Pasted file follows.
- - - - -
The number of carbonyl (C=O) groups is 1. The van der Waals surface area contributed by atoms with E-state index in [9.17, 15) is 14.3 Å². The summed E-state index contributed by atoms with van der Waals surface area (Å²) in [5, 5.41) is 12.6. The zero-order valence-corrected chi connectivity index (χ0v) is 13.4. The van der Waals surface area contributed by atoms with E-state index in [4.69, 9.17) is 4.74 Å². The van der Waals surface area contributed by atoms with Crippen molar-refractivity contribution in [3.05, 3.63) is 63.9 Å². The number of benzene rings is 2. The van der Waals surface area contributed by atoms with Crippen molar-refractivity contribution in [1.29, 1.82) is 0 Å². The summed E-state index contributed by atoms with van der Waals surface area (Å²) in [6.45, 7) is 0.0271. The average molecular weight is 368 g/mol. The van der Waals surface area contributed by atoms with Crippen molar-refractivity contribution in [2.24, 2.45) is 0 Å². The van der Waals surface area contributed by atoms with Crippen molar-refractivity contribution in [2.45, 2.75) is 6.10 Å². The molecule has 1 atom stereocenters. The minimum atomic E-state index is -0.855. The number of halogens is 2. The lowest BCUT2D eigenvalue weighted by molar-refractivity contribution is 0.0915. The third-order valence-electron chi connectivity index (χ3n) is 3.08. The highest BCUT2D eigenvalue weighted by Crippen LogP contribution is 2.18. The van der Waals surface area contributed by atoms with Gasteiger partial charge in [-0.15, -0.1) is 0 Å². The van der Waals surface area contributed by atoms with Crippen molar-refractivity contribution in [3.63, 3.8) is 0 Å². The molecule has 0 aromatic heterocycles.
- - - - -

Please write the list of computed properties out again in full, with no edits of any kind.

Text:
The number of carbonyl (C=O) groups is 1. The van der Waals surface area contributed by atoms with E-state index in [9.17, 15) is 14.3 Å². The summed E-state index contributed by atoms with van der Waals surface area (Å²) in [5, 5.41) is 12.6. The zero-order valence-corrected chi connectivity index (χ0v) is 13.4. The van der Waals surface area contributed by atoms with E-state index in [4.69, 9.17) is 4.74 Å². The van der Waals surface area contributed by atoms with Crippen molar-refractivity contribution in [3.05, 3.63) is 63.9 Å². The number of benzene rings is 2. The van der Waals surface area contributed by atoms with Crippen molar-refractivity contribution in [1.29, 1.82) is 0 Å². The summed E-state index contributed by atoms with van der Waals surface area (Å²) in [6.45, 7) is 0.0271. The average molecular weight is 368 g/mol. The van der Waals surface area contributed by atoms with Crippen molar-refractivity contribution in [2.24, 2.45) is 0 Å². The van der Waals surface area contributed by atoms with Crippen molar-refractivity contribution in [2.45, 2.75) is 6.10 Å². The molecule has 1 atom stereocenters. The minimum atomic E-state index is -0.855. The number of halogens is 2. The lowest BCUT2D eigenvalue weighted by molar-refractivity contribution is 0.0915. The third-order valence-electron chi connectivity index (χ3n) is 3.08. The highest BCUT2D eigenvalue weighted by Crippen LogP contribution is 2.18. The van der Waals surface area contributed by atoms with Gasteiger partial charge in [-0.15, -0.1) is 0 Å². The van der Waals surface area contributed by atoms with Crippen molar-refractivity contribution in [3.63, 3.8) is 0 Å². The molecule has 0 aromatic heterocycles.